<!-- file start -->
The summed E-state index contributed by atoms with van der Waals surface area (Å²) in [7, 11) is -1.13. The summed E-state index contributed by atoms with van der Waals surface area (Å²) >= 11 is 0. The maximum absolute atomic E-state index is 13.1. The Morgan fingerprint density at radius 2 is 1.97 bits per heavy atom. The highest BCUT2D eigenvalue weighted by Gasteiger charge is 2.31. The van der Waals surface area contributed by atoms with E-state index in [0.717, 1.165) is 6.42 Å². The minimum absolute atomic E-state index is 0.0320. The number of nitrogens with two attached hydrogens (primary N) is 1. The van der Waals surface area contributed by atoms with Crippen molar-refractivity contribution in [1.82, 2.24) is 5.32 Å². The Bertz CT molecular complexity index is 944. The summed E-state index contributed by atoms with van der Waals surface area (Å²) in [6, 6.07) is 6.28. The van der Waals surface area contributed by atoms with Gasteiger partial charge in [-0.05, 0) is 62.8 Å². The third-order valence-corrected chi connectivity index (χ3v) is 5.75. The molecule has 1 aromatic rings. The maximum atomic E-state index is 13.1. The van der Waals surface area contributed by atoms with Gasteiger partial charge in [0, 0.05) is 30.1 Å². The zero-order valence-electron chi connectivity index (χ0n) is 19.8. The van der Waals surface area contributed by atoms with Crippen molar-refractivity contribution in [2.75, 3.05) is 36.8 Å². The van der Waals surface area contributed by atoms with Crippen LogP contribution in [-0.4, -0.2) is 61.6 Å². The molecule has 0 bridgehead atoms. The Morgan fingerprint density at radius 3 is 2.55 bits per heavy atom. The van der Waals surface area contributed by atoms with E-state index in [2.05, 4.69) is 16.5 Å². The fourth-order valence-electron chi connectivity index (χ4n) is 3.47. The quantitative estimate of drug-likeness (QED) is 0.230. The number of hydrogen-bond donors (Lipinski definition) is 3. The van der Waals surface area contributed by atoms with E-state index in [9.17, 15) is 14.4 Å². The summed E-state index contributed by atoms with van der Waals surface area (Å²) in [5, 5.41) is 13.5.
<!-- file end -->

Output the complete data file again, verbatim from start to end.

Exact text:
The summed E-state index contributed by atoms with van der Waals surface area (Å²) in [7, 11) is -1.13. The summed E-state index contributed by atoms with van der Waals surface area (Å²) >= 11 is 0. The maximum absolute atomic E-state index is 13.1. The Morgan fingerprint density at radius 2 is 1.97 bits per heavy atom. The highest BCUT2D eigenvalue weighted by Gasteiger charge is 2.31. The van der Waals surface area contributed by atoms with E-state index in [0.717, 1.165) is 6.42 Å². The minimum absolute atomic E-state index is 0.0320. The number of nitrogens with two attached hydrogens (primary N) is 1. The van der Waals surface area contributed by atoms with Crippen molar-refractivity contribution in [1.82, 2.24) is 5.32 Å². The Bertz CT molecular complexity index is 944. The summed E-state index contributed by atoms with van der Waals surface area (Å²) in [6, 6.07) is 6.28. The van der Waals surface area contributed by atoms with Gasteiger partial charge in [-0.05, 0) is 62.8 Å². The third-order valence-corrected chi connectivity index (χ3v) is 5.75. The molecule has 1 aromatic rings. The maximum atomic E-state index is 13.1. The van der Waals surface area contributed by atoms with Gasteiger partial charge in [0, 0.05) is 30.1 Å². The zero-order valence-electron chi connectivity index (χ0n) is 19.8. The van der Waals surface area contributed by atoms with Crippen molar-refractivity contribution in [2.75, 3.05) is 36.8 Å². The van der Waals surface area contributed by atoms with Crippen LogP contribution in [-0.4, -0.2) is 61.6 Å². The molecule has 0 bridgehead atoms. The Morgan fingerprint density at radius 3 is 2.55 bits per heavy atom. The van der Waals surface area contributed by atoms with E-state index in [2.05, 4.69) is 16.5 Å². The fourth-order valence-electron chi connectivity index (χ4n) is 3.47. The quantitative estimate of drug-likeness (QED) is 0.230. The number of hydrogen-bond donors (Lipinski definition) is 3. The van der Waals surface area contributed by atoms with E-state index in [9.17, 15) is 14.4 Å². The summed E-state index contributed by atoms with van der Waals surface area (Å²) in [5, 5.41) is 13.5.